In Hong Kong, seafood is an integral part of both cuisine and culture. The region’s trade in fish products was worth US$3 billion last year. Rare and exotic species are especially highly valued as signs of status, and the presence on the banquet table of delicacies such as shark fin and sea cucumber is often expected. But where does all this seafood come from? In this new podcast series by Sustainable Asia, we explore the extensive networks that make it possible for a grouper from the Seychelles to end up in a restaurant’s fish tank in Hong Kong, and the damage this is doing to biodiversity. We look also at the efforts being made to promote a more sustainable approach, changing what’s on the menu in Hong Kong to save the animals in our seas from the ever-growing threat of extinction.
Find out more on Sustainable Asia.
Stan Shea, Bloom Association
Dr. Yvonne Sadovy, University of Hong Kong
Gary Stokes, Oceans Asia
Marcy Trent Long: This is Marcy Trent Long. Welcome to Sustainable Asia. Three Billion is a four-part podcast series about the seafood trade in Hong Kong, China and Asia. It’s made in collaboration with chinadialogue and sponsored by Swire Group Charitable Trust.
Stan Shea: So we’re in Hong Kong, here is called Sheung Wan. It’s actually a famous place for buying dried seafood. And Sheung Wan is a very local, traditional community area. You can still see a lot of old shops. Dried seafood shops are always family businesses. They’re still very traditional, nine to five, and they close on Sunday.
Marcy: That was Stan Shea. He’s a marine biologist for the conservation group Bloom Association. He walked me through the Sheung Wan district, the heart of the Hong Kong seafood trade.
Stan: In the past, the port used to land right here, so the things would come in, with unloading and loading here. So a lot of the wholesalers, their warehouses are actually stationed here.
Marcy: In earlier days, local Sheung Wan fishermen used to catch 90% of their fish in Hong Kong waters. But now as they venture farther and farther into the South China Sea, these small Sheung Wan fishing stalls have become major seafood trading businesses. The question is, can the supply of traditional seafood products keep up with their growing demand?
Stan: Dried seafood is a part of Chinese tradition. But we know now that we’re eating faster than they can reproduce. So someday, [there’ll be] no more tradition. We’re eating our own tradition.
Marcy: In our previous series, 1986, we talked about overfishing in China’s territorial waters. In this series, we’ll tackle the seafood trade worth US$3 billion in Hong Kong and mainland China. Why are we talking about the seafood trade? Because earlier this year, the United Nations published a crushing report on biodiversity. One million species on the planet are at risk of extinction. What are some of the species that have moved to the top of everybody’s list? Ocean marine species. Those cute seahorses, toothy sharks and big-eyed groupers – many of them are being fished to extinction.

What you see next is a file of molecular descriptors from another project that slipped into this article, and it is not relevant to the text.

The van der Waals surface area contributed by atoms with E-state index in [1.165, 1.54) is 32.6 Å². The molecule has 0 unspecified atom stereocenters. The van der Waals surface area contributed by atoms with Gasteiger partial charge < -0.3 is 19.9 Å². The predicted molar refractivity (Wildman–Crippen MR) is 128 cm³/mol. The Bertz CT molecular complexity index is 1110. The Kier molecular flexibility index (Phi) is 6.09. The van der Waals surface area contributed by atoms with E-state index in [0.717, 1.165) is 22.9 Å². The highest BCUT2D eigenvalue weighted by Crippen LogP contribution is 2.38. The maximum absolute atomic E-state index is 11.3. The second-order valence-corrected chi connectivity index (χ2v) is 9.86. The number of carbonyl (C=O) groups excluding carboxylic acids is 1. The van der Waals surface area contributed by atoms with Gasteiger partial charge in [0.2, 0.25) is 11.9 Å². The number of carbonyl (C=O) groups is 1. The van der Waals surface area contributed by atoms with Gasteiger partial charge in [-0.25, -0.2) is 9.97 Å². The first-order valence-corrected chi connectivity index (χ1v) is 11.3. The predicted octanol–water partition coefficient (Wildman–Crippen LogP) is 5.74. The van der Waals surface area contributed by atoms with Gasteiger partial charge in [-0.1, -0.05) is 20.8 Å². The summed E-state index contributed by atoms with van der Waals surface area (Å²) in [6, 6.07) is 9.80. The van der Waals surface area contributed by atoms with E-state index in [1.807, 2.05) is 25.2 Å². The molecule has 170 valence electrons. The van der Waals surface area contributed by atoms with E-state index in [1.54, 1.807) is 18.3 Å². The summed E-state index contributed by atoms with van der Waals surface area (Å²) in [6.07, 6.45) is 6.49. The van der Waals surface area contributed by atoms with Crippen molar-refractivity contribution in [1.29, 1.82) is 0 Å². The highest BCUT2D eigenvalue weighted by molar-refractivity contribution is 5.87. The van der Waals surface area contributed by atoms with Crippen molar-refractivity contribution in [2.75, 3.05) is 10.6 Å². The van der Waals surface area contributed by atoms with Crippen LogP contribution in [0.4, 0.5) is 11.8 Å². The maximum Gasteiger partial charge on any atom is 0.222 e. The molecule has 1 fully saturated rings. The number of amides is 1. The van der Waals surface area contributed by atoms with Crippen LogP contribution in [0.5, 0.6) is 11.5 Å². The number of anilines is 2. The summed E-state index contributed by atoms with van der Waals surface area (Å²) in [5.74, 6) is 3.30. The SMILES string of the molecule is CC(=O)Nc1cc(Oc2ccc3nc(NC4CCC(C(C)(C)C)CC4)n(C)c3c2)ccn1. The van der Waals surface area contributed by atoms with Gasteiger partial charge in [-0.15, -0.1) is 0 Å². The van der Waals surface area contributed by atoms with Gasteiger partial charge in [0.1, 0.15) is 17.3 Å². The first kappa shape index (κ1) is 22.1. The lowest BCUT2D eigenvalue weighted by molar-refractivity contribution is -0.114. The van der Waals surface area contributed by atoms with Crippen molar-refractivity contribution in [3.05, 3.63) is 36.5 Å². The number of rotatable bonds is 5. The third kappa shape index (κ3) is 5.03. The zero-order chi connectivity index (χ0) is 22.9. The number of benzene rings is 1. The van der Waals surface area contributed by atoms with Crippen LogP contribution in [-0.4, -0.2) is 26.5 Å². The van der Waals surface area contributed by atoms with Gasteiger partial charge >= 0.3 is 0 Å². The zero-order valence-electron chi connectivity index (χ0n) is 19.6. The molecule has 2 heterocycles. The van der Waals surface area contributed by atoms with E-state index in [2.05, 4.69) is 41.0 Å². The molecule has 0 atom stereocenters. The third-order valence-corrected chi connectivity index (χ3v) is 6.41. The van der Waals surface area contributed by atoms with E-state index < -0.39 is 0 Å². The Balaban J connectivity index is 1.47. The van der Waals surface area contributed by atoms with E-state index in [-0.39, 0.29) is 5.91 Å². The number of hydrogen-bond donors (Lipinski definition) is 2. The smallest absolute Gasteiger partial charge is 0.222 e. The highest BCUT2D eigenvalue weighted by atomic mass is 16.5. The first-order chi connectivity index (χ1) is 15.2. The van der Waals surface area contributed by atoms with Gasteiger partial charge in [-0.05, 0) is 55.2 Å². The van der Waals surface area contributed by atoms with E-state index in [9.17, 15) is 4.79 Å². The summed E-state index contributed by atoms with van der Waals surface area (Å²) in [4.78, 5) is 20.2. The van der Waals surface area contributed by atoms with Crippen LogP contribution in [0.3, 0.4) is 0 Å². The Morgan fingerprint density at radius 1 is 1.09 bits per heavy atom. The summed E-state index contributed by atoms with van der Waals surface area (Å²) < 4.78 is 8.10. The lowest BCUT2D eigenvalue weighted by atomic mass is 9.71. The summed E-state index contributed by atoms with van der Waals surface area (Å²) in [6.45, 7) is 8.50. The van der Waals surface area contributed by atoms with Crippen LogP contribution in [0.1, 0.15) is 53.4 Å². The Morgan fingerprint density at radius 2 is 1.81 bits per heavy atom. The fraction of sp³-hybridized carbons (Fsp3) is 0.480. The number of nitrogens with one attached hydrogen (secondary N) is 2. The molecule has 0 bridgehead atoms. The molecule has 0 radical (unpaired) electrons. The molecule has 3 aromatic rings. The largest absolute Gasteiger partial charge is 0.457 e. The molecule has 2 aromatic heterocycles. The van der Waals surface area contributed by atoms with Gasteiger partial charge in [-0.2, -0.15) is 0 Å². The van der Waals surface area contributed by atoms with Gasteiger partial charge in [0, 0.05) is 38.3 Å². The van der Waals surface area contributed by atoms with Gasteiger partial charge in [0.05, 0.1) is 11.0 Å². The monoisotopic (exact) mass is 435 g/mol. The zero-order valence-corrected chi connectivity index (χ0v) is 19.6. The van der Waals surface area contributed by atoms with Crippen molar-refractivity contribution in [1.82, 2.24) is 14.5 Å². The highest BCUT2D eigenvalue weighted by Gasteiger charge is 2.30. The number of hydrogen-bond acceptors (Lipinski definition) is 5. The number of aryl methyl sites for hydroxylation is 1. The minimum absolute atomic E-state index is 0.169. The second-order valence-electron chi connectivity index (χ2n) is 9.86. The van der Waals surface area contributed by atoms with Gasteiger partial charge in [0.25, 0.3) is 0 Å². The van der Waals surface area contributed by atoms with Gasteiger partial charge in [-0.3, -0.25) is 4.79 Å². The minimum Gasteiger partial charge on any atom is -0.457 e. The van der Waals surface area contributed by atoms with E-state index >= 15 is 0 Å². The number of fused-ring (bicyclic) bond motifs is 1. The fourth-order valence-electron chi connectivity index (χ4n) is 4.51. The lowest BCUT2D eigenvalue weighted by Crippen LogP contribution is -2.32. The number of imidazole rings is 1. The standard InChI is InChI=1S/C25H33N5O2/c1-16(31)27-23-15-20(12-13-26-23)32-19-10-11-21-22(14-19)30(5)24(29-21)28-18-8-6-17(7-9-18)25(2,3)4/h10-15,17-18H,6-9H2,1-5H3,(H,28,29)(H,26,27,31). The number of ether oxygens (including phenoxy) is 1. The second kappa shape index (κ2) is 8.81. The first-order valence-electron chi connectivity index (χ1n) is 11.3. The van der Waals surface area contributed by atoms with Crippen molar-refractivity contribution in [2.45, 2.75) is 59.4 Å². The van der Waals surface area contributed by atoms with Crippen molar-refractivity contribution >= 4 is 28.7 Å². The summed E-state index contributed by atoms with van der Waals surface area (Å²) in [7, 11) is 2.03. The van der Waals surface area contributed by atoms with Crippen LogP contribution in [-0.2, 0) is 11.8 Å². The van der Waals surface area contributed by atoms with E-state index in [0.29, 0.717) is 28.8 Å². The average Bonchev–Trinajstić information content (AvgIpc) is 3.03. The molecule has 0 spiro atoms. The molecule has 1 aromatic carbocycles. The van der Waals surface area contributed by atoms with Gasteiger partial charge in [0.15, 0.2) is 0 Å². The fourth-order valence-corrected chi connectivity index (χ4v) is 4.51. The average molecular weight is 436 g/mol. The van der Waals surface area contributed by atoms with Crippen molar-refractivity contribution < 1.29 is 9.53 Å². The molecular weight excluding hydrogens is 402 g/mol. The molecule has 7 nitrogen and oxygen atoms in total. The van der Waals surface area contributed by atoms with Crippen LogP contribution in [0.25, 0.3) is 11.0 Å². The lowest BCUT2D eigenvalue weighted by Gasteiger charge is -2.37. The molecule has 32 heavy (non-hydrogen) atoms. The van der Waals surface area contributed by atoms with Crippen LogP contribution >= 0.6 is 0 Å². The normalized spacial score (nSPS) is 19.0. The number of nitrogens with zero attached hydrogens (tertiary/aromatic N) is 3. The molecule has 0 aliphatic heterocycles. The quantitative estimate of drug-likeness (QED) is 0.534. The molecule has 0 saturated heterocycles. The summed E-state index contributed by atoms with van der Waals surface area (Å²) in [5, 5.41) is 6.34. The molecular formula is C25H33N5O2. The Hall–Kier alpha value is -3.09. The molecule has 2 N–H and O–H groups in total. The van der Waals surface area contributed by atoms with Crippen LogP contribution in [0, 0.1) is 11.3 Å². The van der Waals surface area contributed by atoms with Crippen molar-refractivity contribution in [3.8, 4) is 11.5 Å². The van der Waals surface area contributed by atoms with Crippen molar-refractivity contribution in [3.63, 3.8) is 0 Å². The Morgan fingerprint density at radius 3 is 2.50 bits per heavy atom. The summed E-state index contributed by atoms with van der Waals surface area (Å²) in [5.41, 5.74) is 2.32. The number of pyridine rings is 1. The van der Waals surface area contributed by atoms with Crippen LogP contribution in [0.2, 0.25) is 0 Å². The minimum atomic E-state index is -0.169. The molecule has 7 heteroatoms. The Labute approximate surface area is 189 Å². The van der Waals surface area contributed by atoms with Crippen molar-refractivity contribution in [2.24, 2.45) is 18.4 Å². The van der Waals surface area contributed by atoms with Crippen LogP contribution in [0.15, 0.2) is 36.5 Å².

Stan: Hong Kong is actually one of the highest seafood consumption places in the world.
Marcy: In Hong Kong, we consume four times more seafood than the global average. Over 70 kilogrammes or 150 pounds of seafood per person each year! Throughout this podcast series, we’ll talk to experts like Stan Shea here in Asia, who are working to protect marine species, how they’re doing it, and what are some of the challenges they’re facing. But before we do that, we first need to understand why seafood, including some endangered marine species, are such an integral part of Chinese culture.
Marcy: So we’re clearly in a noisy part of Sheung Wan, and it’s even started raining on us. They’re loading and unloading shipments into the variety of the stores. But Stan, maybe you could just describe to us what you see on this road of the different types of stores and what the different types of stores might be selling.
Stan: I think for the dried seafood area in HK, we eat almost anything. So for example dried shark fin, dried fish, dried abalone, dried starfish, even dried squid, scallop and octopus. But mainly in the area, the most profitable are those from the sea cucumber, shark fins and abalone, and also the fish maw.
Marcy: Sea cucumber, shark fin, abalone and fish maw.
Tony: Bao sam chi tou.
Marcy: Also known as the “four treasures” of Chinese cuisine. I spoke with some Chinese friends to learn how important these seafood treasures are in Chinese culture.
Penney: Bao sam chi tou. “Bao” is abalone…
Tony: “Sam” is “hoi sam”, which is sea cucumber, “chi” is shark’s fin.
Penney: “Tou” is fish belly.
Tony: It’s some sort of fatty part of a fish stomach. [“Tou” is actually fish swim bladder. Ed.]
Marcy: These four treasures are considered delicacies in Chinese cuisine, and are mostly served on special occasions.
Penney: Usually when it’s time to celebrate.
Tony: When you have honoured guests over.
Penney: Like Chinese New Year, like at weddings.
Derek: Or you wanna celebrate a certain success.
Penney: Or someone’s birthday banquet.
Derek: Opening of a new business…
George: There’s always one on the table.
Derek: Shark fin itself is tasteless. It’s the base soup that’s tasty.
George: It tastes like nothing. But it’s the prestige that comes with it. Usually I’d see shark fin during business dinners. And they serve it as a sign of respect almost, that we value the fact that you’re having a meal with us.